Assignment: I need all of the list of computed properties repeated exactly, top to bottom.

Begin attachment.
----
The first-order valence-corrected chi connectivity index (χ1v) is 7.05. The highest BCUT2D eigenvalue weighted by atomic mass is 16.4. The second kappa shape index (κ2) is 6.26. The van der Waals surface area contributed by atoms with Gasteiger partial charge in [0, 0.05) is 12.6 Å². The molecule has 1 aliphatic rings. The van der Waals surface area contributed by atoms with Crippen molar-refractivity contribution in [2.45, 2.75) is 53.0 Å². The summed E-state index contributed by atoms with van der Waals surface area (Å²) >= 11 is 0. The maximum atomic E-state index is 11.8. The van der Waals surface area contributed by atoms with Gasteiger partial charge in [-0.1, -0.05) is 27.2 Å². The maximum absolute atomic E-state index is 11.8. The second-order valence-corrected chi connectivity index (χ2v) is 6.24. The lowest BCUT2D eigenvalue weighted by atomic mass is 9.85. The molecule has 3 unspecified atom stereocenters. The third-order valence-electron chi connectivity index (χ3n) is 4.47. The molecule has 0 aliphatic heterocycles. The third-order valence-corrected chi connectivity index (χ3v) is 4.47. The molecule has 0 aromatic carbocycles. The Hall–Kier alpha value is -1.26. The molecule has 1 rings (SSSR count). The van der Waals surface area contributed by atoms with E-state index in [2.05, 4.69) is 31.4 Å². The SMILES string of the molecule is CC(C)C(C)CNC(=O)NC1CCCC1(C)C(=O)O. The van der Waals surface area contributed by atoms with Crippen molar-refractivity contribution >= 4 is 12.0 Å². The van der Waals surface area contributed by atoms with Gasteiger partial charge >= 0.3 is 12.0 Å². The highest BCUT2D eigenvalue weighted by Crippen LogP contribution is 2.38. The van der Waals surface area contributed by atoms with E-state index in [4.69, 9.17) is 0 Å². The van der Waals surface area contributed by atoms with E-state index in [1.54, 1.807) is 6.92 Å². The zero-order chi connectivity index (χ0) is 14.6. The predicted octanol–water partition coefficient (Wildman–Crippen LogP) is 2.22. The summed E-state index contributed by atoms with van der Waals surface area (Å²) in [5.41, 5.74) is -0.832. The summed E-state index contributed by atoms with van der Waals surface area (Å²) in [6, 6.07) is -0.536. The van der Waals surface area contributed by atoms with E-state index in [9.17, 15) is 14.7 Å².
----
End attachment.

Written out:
The first-order valence-corrected chi connectivity index (χ1v) is 7.05. The highest BCUT2D eigenvalue weighted by atomic mass is 16.4. The second kappa shape index (κ2) is 6.26. The van der Waals surface area contributed by atoms with Gasteiger partial charge in [0, 0.05) is 12.6 Å². The molecule has 1 aliphatic rings. The van der Waals surface area contributed by atoms with Crippen molar-refractivity contribution in [2.45, 2.75) is 53.0 Å². The summed E-state index contributed by atoms with van der Waals surface area (Å²) >= 11 is 0. The maximum atomic E-state index is 11.8. The van der Waals surface area contributed by atoms with Gasteiger partial charge in [-0.1, -0.05) is 27.2 Å². The maximum absolute atomic E-state index is 11.8. The second-order valence-corrected chi connectivity index (χ2v) is 6.24. The lowest BCUT2D eigenvalue weighted by atomic mass is 9.85. The molecule has 3 unspecified atom stereocenters. The third-order valence-electron chi connectivity index (χ3n) is 4.47. The molecule has 0 aliphatic heterocycles. The third-order valence-corrected chi connectivity index (χ3v) is 4.47. The molecule has 0 aromatic carbocycles. The Hall–Kier alpha value is -1.26. The molecule has 1 rings (SSSR count). The van der Waals surface area contributed by atoms with E-state index in [2.05, 4.69) is 31.4 Å². The SMILES string of the molecule is CC(C)C(C)CNC(=O)NC1CCCC1(C)C(=O)O. The van der Waals surface area contributed by atoms with Crippen molar-refractivity contribution >= 4 is 12.0 Å². The van der Waals surface area contributed by atoms with Gasteiger partial charge >= 0.3 is 12.0 Å². The highest BCUT2D eigenvalue weighted by Crippen LogP contribution is 2.38. The van der Waals surface area contributed by atoms with E-state index in [4.69, 9.17) is 0 Å². The van der Waals surface area contributed by atoms with E-state index in [1.54, 1.807) is 6.92 Å². The zero-order chi connectivity index (χ0) is 14.6. The predicted octanol–water partition coefficient (Wildman–Crippen LogP) is 2.22. The summed E-state index contributed by atoms with van der Waals surface area (Å²) in [5.41, 5.74) is -0.832. The summed E-state index contributed by atoms with van der Waals surface area (Å²) in [6, 6.07) is -0.536. The van der Waals surface area contributed by atoms with E-state index in [9.17, 15) is 14.7 Å².